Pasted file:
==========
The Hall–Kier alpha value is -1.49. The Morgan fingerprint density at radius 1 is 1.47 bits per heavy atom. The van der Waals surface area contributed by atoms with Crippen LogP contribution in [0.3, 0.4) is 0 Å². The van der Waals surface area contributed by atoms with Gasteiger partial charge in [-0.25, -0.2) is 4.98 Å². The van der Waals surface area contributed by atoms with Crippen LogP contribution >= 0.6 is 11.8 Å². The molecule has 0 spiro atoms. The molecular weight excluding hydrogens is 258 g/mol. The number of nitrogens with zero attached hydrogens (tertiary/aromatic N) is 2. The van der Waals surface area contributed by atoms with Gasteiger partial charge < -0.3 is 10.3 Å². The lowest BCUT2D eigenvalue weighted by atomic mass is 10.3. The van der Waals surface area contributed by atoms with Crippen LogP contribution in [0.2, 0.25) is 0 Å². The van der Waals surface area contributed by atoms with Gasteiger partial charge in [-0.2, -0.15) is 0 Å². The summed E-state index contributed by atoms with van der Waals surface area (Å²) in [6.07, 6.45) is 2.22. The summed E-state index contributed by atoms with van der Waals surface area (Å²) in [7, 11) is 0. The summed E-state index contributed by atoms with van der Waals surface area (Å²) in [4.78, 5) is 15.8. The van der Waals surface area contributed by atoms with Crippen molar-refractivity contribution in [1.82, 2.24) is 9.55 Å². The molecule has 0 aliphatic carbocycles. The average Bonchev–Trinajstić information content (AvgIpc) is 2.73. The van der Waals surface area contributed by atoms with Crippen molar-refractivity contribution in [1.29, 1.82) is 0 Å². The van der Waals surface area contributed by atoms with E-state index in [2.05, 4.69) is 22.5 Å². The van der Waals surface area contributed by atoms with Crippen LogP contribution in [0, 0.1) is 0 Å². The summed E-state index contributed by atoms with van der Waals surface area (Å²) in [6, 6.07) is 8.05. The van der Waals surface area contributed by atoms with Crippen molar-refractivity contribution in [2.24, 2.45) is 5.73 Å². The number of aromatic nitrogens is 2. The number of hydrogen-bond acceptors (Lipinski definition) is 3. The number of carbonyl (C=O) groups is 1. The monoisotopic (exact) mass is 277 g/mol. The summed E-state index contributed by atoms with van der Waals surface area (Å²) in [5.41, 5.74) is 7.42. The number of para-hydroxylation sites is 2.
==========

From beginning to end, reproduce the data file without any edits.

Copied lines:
The Hall–Kier alpha value is -1.49. The Morgan fingerprint density at radius 1 is 1.47 bits per heavy atom. The van der Waals surface area contributed by atoms with Crippen LogP contribution in [0.3, 0.4) is 0 Å². The van der Waals surface area contributed by atoms with Gasteiger partial charge in [-0.25, -0.2) is 4.98 Å². The van der Waals surface area contributed by atoms with Crippen LogP contribution >= 0.6 is 11.8 Å². The molecule has 0 spiro atoms. The molecular weight excluding hydrogens is 258 g/mol. The number of nitrogens with zero attached hydrogens (tertiary/aromatic N) is 2. The van der Waals surface area contributed by atoms with Gasteiger partial charge < -0.3 is 10.3 Å². The lowest BCUT2D eigenvalue weighted by atomic mass is 10.3. The van der Waals surface area contributed by atoms with Crippen LogP contribution in [0.2, 0.25) is 0 Å². The van der Waals surface area contributed by atoms with Gasteiger partial charge in [-0.2, -0.15) is 0 Å². The summed E-state index contributed by atoms with van der Waals surface area (Å²) in [6.07, 6.45) is 2.22. The summed E-state index contributed by atoms with van der Waals surface area (Å²) in [7, 11) is 0. The summed E-state index contributed by atoms with van der Waals surface area (Å²) in [4.78, 5) is 15.8. The van der Waals surface area contributed by atoms with Crippen molar-refractivity contribution in [1.82, 2.24) is 9.55 Å². The molecule has 0 aliphatic carbocycles. The average Bonchev–Trinajstić information content (AvgIpc) is 2.73. The van der Waals surface area contributed by atoms with Crippen molar-refractivity contribution in [1.29, 1.82) is 0 Å². The van der Waals surface area contributed by atoms with E-state index in [2.05, 4.69) is 22.5 Å². The van der Waals surface area contributed by atoms with Crippen LogP contribution in [0, 0.1) is 0 Å². The summed E-state index contributed by atoms with van der Waals surface area (Å²) in [6, 6.07) is 8.05. The van der Waals surface area contributed by atoms with Crippen molar-refractivity contribution in [2.24, 2.45) is 5.73 Å². The number of aromatic nitrogens is 2. The number of hydrogen-bond acceptors (Lipinski definition) is 3. The number of carbonyl (C=O) groups is 1. The monoisotopic (exact) mass is 277 g/mol. The summed E-state index contributed by atoms with van der Waals surface area (Å²) in [5.41, 5.74) is 7.42. The number of para-hydroxylation sites is 2.